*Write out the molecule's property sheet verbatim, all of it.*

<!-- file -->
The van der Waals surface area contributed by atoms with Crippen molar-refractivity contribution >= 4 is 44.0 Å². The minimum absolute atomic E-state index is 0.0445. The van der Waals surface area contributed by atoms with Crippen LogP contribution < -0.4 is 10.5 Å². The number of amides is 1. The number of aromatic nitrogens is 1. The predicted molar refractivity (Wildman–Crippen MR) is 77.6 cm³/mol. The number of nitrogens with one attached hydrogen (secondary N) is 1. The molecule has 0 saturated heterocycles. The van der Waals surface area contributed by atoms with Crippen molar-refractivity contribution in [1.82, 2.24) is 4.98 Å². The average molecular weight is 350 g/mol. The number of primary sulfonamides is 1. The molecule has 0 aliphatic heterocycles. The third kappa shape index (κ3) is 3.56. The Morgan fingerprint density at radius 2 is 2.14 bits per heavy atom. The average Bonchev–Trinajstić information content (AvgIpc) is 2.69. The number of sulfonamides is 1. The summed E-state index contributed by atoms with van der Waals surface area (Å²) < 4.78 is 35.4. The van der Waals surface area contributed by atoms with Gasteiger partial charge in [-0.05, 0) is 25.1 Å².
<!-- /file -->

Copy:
The van der Waals surface area contributed by atoms with Crippen molar-refractivity contribution >= 4 is 44.0 Å². The minimum absolute atomic E-state index is 0.0445. The van der Waals surface area contributed by atoms with Crippen LogP contribution < -0.4 is 10.5 Å². The number of amides is 1. The number of aromatic nitrogens is 1. The predicted molar refractivity (Wildman–Crippen MR) is 77.6 cm³/mol. The number of nitrogens with one attached hydrogen (secondary N) is 1. The molecule has 0 saturated heterocycles. The van der Waals surface area contributed by atoms with Crippen molar-refractivity contribution in [1.82, 2.24) is 4.98 Å². The average molecular weight is 350 g/mol. The number of primary sulfonamides is 1. The molecule has 0 aliphatic heterocycles. The third kappa shape index (κ3) is 3.56. The Morgan fingerprint density at radius 2 is 2.14 bits per heavy atom. The average Bonchev–Trinajstić information content (AvgIpc) is 2.69. The number of sulfonamides is 1. The summed E-state index contributed by atoms with van der Waals surface area (Å²) < 4.78 is 35.4. The van der Waals surface area contributed by atoms with Gasteiger partial charge in [-0.05, 0) is 25.1 Å².